It’s a bit of a mob scene.
A good one.
Picture it. Passover is near, and the city of Jerusalem will eventually be thronged with thousands — by some estimates, millions — of Jews who have made the pilgrimage from outlying areas. Many of them will have come from Galilee, where Jesus performed most of his ministry.
The yearly Passover celebration commemorated the beginning of the Israelites’ central, defining story: the exodus from Egypt. With miraculous might, God rescued his people from the hand of Pharoah. And their descendants are the ones who now fill Jerusalem. They have long memories and storied traditions. They remember the oppression of Egypt, the glory days of King David, the exile in Babylon, the sacrilege of the Seleucids, and now, the everpresent threat of Rome. They have come to Jerusalem not merely out of ritualistic duty, but to have their hope, their imaginations renewed. God saves. Remember.
Each of the four gospels has its own account of Jesus’ Triumphal Entry into Jerusalem; each supplies unique details not found in the others. John’s tale, not surprisingly, is quite different in some respects from the other three. For example, Matthew, Mark, and Luke all speak of how Jesus acquired the colt or donkey he rode into Jerusalem that day, but John leaves this out. John, however, is the only one who tells us specifically that the crowds were waving palm branches as Jesus approached the city.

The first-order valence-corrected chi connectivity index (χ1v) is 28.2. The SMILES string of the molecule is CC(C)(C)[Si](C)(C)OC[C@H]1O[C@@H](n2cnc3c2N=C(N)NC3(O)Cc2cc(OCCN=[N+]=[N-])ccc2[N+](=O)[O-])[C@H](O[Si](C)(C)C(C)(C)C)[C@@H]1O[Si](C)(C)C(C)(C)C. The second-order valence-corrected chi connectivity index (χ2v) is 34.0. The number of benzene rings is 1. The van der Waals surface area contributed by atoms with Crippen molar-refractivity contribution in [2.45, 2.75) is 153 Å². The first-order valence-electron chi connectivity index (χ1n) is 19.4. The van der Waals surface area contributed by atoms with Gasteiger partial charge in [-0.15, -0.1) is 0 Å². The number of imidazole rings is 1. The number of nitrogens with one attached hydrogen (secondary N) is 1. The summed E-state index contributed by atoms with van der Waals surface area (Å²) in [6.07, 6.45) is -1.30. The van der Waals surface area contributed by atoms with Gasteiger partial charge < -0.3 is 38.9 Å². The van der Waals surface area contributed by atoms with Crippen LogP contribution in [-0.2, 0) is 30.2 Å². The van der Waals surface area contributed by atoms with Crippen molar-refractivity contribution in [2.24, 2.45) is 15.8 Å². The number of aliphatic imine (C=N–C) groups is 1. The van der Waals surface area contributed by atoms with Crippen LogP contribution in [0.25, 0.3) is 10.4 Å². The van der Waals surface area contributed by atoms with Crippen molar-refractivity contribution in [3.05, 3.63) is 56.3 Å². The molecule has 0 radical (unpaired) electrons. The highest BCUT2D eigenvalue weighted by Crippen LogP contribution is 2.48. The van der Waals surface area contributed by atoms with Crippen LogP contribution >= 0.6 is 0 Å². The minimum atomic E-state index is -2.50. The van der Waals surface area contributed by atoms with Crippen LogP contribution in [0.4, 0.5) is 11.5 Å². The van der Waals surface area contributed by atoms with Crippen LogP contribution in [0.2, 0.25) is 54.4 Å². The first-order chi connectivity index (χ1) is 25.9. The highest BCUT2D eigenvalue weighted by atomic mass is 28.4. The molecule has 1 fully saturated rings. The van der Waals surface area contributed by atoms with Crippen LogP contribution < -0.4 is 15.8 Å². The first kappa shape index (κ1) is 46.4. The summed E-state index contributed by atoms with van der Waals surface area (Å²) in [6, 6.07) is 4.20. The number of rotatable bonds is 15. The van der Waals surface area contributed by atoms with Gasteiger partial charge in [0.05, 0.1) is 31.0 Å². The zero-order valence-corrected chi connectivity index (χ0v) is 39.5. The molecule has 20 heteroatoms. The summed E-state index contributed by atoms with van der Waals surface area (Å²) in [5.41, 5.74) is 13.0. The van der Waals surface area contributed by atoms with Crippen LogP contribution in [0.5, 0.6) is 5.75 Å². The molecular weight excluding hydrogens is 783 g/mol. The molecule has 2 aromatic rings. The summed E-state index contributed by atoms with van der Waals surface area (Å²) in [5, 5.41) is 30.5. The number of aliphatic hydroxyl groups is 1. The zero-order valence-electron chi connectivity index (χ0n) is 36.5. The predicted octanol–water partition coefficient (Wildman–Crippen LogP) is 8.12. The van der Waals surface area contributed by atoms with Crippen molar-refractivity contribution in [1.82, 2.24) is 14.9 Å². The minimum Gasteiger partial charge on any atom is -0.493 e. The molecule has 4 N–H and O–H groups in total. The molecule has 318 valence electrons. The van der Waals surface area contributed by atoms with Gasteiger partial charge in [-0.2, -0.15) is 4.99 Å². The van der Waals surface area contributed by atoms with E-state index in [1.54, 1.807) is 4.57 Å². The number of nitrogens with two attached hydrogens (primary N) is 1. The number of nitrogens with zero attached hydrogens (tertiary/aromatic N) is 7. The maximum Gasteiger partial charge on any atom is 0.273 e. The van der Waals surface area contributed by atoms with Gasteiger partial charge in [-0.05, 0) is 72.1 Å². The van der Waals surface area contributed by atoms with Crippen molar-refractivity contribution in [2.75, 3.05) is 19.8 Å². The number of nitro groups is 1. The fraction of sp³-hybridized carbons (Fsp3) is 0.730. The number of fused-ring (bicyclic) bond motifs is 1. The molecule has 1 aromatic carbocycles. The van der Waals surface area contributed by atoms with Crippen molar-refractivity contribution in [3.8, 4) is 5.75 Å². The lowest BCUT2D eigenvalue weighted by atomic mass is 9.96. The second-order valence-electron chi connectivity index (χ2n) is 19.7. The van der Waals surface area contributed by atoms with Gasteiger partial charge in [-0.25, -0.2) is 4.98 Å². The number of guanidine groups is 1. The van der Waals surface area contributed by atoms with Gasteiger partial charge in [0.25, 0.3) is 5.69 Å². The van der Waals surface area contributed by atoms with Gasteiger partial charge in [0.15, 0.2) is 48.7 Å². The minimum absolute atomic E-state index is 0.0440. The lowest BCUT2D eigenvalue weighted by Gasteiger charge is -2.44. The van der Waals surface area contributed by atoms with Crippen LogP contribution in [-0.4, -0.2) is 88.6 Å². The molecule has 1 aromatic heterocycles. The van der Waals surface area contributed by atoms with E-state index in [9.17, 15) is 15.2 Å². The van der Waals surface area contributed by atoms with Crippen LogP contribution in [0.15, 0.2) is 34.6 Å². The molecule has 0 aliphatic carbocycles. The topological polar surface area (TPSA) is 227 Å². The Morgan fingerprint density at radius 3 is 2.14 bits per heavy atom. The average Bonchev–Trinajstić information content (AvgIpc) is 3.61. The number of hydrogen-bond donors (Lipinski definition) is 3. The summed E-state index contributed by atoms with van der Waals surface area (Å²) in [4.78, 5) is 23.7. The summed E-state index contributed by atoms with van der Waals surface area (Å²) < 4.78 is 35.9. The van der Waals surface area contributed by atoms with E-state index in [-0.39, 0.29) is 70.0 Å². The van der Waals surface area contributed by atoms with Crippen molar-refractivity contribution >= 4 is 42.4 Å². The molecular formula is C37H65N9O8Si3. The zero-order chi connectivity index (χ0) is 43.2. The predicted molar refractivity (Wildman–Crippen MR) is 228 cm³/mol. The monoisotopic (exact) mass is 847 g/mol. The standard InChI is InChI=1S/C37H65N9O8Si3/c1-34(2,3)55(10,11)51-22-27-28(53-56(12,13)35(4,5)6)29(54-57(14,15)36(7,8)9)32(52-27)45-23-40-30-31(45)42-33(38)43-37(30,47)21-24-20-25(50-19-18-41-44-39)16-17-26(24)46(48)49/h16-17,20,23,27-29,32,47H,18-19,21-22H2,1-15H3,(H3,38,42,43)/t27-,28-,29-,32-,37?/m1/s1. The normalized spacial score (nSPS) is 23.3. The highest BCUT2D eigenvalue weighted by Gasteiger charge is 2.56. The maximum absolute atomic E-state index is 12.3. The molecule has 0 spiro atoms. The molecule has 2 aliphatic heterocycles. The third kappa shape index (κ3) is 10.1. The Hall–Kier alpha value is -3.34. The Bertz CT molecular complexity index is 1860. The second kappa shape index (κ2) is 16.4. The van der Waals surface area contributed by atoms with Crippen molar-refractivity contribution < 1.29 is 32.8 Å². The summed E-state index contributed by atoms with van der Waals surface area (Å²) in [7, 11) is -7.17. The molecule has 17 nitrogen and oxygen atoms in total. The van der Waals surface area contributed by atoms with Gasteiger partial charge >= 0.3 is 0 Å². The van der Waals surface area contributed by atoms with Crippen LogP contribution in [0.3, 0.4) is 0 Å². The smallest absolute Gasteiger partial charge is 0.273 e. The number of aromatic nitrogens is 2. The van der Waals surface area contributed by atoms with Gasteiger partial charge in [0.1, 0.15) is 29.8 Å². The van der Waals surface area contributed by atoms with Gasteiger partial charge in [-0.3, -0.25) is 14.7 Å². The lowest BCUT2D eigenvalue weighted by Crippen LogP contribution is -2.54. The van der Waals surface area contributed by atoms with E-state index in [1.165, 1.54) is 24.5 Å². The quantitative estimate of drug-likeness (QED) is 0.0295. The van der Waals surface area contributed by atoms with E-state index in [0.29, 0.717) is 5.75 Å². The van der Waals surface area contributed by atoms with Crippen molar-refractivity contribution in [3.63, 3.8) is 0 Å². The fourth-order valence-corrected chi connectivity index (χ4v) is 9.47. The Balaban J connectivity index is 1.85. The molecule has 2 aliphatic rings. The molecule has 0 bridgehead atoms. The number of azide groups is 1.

It’s an important symbolic detail. The Law (cf. Lev 23:40) already prescribed that palm branches were to be used in the celebration of the Festival of Tabernacles, and they came to be part of other celebrations as well. Perhaps most importantly, two centuries earlier, the Jews had brought palm branches to the temple when the Maccabees reclaimed it from the Seleucids. And as we’ve seen in an earlier post, according to John, the last time Jesus was in Jerusalem was for the Festival of Dedication, or Hannukah (John 10:22-39), a commemoration of that triumph.
It was in that context that some of the leaders in Jerusalem accosted Jesus and asked him to tell them straight out if he was the Messiah. Jesus’ response, in essence, was, “I told you, and you didn’t believe. There’s no point in my telling you again, because you’re not going to believe.” Then he spoke in what they considered to be blasphemous terms, and they tried to kill him. End of conversation.
But the question of Jesus’ true identity still hung in the air.
As it would on Palm Sunday.